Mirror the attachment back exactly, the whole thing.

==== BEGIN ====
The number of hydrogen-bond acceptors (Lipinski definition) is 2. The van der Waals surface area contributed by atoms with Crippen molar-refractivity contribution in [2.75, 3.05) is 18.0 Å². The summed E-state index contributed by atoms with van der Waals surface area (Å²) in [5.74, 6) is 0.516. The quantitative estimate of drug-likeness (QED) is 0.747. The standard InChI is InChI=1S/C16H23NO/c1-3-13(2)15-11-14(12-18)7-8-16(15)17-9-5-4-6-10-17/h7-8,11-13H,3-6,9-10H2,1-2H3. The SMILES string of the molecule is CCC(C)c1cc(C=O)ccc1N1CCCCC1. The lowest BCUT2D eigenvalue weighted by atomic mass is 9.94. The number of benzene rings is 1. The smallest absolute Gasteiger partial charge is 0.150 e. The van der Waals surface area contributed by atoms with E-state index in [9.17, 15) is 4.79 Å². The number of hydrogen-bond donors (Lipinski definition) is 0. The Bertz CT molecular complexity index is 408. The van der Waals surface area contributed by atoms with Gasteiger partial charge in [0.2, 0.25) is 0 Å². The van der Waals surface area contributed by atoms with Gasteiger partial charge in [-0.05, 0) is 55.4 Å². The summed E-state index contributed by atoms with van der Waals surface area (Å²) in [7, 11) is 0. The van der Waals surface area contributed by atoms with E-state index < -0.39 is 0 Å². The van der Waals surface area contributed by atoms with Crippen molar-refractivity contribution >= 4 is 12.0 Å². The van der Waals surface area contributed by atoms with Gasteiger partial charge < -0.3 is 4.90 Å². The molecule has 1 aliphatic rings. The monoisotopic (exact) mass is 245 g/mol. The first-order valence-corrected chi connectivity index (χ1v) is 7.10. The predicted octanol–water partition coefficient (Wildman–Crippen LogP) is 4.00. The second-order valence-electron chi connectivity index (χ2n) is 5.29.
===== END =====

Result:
The number of hydrogen-bond acceptors (Lipinski definition) is 2. The van der Waals surface area contributed by atoms with Crippen molar-refractivity contribution in [2.75, 3.05) is 18.0 Å². The summed E-state index contributed by atoms with van der Waals surface area (Å²) in [5.74, 6) is 0.516. The quantitative estimate of drug-likeness (QED) is 0.747. The standard InChI is InChI=1S/C16H23NO/c1-3-13(2)15-11-14(12-18)7-8-16(15)17-9-5-4-6-10-17/h7-8,11-13H,3-6,9-10H2,1-2H3. The SMILES string of the molecule is CCC(C)c1cc(C=O)ccc1N1CCCCC1. The lowest BCUT2D eigenvalue weighted by atomic mass is 9.94. The number of benzene rings is 1. The smallest absolute Gasteiger partial charge is 0.150 e. The van der Waals surface area contributed by atoms with E-state index in [9.17, 15) is 4.79 Å². The number of hydrogen-bond donors (Lipinski definition) is 0. The Bertz CT molecular complexity index is 408. The van der Waals surface area contributed by atoms with Gasteiger partial charge in [0.2, 0.25) is 0 Å². The van der Waals surface area contributed by atoms with Gasteiger partial charge in [-0.05, 0) is 55.4 Å². The summed E-state index contributed by atoms with van der Waals surface area (Å²) in [7, 11) is 0. The van der Waals surface area contributed by atoms with E-state index < -0.39 is 0 Å². The van der Waals surface area contributed by atoms with Crippen molar-refractivity contribution >= 4 is 12.0 Å². The van der Waals surface area contributed by atoms with Gasteiger partial charge < -0.3 is 4.90 Å². The molecule has 1 aliphatic rings. The monoisotopic (exact) mass is 245 g/mol. The first-order valence-corrected chi connectivity index (χ1v) is 7.10. The predicted octanol–water partition coefficient (Wildman–Crippen LogP) is 4.00. The second-order valence-electron chi connectivity index (χ2n) is 5.29.